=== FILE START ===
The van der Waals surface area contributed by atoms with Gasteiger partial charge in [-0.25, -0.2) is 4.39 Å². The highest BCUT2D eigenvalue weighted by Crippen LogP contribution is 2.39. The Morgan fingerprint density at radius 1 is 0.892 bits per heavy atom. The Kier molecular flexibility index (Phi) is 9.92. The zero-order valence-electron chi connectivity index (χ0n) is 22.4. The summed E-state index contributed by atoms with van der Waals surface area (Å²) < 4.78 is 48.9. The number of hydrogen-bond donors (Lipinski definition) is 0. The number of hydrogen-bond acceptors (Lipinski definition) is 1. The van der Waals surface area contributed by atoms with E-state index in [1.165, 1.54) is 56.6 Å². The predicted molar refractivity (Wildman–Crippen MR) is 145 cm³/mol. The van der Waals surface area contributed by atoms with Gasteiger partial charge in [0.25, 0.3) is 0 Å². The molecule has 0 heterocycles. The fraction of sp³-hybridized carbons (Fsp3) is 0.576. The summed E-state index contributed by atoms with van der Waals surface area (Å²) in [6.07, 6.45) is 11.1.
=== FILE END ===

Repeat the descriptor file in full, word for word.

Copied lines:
The van der Waals surface area contributed by atoms with Gasteiger partial charge in [-0.25, -0.2) is 4.39 Å². The highest BCUT2D eigenvalue weighted by Crippen LogP contribution is 2.39. The Morgan fingerprint density at radius 1 is 0.892 bits per heavy atom. The Kier molecular flexibility index (Phi) is 9.92. The zero-order valence-electron chi connectivity index (χ0n) is 22.4. The summed E-state index contributed by atoms with van der Waals surface area (Å²) < 4.78 is 48.9. The number of hydrogen-bond donors (Lipinski definition) is 0. The number of hydrogen-bond acceptors (Lipinski definition) is 1. The van der Waals surface area contributed by atoms with E-state index in [1.165, 1.54) is 56.6 Å². The predicted molar refractivity (Wildman–Crippen MR) is 145 cm³/mol. The van der Waals surface area contributed by atoms with Gasteiger partial charge in [0.25, 0.3) is 0 Å². The molecule has 0 heterocycles. The fraction of sp³-hybridized carbons (Fsp3) is 0.576. The summed E-state index contributed by atoms with van der Waals surface area (Å²) in [6.07, 6.45) is 11.1.